Power to the Block: The Economics of Electric HVAC Assets in New York City Demand Response Programs

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During the hottest days of the summer, the demand for electric power in New York City can exceed what the grid can supply. As the state expands its renewable energy sources to comply with the 70% of total electricity target set out in New York’s Clean Energy Standard, there is an urgent need for increased flexibility in power demand.

This study, a client-engagement with electrification retrofit startup BlocPower, evaluates the economic viability of enrolling a portfolio of electric Air Source Heat pump (“ASHP”) assets in New York’s Demand Response programs. Our analysis assesses the available programs, determining the hurdles and costs to participation as well as the payment structure and drivers of revenue. We have developed quantitative models for forecasting peak events and estimating the curtailable capacity of each asset. We use the models to estimate the economic impact of a small change in the thermostat during a peak event.

Our analyses returned results that have significant implications for the client and for the viability of ASHPs as a demand side resource. First, we found that the choice of system type, multi-split (“MS”) or variable refrigerant flow (“VRF”), had a significant impact on total project costs. The systems require different smart thermostat control solutions, and VRF systems are less costly to implement. We also found that the ISO and the utility compensate participants differently depending on the geographic location of the asset. Higher congestion areas of New York City command higher prices for reservation and curtailment. Our analysis of the curtailable capacity of each asset estimates that approximately 4% of the total system capacity is flexible under the prescribed intervention. Finally, we find that analyzing prospective projects along the three categories of geography, curtailable capacity, and asset type is a meaningful means of identifying NPV positive projects. It is important to note that our analyses use past weather and demand response event logs and do not consider the effects of climate change or seasonal warming.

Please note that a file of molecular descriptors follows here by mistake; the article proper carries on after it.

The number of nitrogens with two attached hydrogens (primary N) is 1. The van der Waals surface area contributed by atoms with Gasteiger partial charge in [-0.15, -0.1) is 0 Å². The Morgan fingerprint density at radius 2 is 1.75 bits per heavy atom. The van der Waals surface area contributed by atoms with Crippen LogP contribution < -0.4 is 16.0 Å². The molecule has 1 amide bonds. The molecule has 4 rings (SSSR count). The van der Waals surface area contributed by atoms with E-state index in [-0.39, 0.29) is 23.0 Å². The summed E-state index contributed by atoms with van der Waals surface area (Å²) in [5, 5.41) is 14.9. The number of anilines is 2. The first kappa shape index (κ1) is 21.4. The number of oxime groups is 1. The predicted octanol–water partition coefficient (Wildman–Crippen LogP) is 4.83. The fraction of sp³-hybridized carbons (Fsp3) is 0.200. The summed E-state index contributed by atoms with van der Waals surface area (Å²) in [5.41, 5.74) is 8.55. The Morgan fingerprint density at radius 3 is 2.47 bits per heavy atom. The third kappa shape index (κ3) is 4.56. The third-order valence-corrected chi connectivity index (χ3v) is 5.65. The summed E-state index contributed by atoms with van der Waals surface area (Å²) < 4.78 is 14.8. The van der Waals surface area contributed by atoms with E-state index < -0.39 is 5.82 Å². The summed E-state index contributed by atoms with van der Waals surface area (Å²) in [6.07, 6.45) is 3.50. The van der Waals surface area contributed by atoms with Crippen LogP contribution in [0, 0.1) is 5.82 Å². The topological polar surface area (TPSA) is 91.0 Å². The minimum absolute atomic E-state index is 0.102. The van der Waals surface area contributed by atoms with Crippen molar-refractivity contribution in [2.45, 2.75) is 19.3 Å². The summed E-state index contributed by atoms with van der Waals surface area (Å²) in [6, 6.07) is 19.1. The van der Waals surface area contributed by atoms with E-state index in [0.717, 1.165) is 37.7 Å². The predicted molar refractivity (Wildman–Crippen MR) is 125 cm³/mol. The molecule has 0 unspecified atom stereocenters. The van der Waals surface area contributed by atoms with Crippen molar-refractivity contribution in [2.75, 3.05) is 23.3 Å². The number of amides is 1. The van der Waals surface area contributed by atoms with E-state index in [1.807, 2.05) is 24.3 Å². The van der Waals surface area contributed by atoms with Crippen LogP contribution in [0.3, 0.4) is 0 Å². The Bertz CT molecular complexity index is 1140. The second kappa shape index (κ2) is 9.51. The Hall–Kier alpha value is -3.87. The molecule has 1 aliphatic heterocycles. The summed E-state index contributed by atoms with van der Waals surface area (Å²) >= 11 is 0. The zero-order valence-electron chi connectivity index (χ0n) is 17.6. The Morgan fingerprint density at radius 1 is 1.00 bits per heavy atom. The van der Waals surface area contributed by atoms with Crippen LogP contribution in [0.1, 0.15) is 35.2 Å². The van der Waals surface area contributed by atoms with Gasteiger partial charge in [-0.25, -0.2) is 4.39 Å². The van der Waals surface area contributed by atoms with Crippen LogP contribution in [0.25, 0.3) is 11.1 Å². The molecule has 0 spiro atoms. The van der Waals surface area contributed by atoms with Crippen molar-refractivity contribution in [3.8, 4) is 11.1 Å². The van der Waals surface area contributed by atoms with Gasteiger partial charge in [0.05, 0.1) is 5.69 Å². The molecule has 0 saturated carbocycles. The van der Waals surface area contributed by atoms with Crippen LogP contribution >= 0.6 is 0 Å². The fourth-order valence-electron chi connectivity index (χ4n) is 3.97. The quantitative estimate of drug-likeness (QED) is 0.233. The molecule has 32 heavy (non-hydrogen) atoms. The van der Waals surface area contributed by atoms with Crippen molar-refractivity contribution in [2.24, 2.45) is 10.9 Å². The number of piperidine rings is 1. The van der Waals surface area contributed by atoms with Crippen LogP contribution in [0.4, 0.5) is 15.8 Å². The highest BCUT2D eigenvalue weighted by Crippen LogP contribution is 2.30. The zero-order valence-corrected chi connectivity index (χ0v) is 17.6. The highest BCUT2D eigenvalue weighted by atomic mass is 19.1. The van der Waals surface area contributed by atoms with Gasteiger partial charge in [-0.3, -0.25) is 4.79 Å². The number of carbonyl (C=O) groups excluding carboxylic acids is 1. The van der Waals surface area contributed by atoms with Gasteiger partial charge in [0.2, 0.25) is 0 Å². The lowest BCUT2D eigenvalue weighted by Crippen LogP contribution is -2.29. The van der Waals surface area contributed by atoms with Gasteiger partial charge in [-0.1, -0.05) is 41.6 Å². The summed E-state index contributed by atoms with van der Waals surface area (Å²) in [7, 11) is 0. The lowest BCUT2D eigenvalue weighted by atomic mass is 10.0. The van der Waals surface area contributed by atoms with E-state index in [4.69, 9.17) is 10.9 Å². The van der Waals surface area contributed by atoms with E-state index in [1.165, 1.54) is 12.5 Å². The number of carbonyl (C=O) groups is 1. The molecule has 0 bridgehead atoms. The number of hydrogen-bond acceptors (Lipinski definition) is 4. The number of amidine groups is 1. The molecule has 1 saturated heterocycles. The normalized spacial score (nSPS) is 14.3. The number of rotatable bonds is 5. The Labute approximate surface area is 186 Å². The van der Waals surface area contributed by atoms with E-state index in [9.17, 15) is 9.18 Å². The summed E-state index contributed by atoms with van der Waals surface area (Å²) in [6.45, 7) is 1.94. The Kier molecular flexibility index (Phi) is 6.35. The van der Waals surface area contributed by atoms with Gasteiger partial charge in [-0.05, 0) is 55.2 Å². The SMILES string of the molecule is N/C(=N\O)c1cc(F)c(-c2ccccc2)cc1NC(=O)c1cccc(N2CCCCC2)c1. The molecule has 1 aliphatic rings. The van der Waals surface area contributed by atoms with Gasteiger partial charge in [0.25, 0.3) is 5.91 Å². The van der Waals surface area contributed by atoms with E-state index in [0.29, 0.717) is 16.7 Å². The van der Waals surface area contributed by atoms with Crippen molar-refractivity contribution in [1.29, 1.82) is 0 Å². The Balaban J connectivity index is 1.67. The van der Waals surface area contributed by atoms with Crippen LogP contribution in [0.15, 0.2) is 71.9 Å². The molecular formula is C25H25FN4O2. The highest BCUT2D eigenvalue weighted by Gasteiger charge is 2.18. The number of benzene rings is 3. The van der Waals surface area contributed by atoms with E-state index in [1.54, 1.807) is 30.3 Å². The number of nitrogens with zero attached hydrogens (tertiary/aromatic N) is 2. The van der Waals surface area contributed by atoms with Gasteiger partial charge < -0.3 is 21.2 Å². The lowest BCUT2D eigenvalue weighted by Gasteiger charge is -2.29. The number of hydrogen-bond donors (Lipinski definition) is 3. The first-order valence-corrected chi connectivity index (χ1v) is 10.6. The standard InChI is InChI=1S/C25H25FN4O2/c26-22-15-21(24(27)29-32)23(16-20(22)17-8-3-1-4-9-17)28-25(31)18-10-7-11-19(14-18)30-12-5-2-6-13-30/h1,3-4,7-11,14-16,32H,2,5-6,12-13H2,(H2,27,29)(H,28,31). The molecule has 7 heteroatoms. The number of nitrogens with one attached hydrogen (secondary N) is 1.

Slap, William (2022). Power to the Block: The Economics of Electric HVAC Assets in New York City Demand Response Programs. Master's project, Duke University. Retrieved from https://hdl.handle.net/10161/24870.

Dukes student scholarship is made available to the public using a Creative Commons Attribution / Non-commercial / No derivative (CC-BY-NC-ND) license.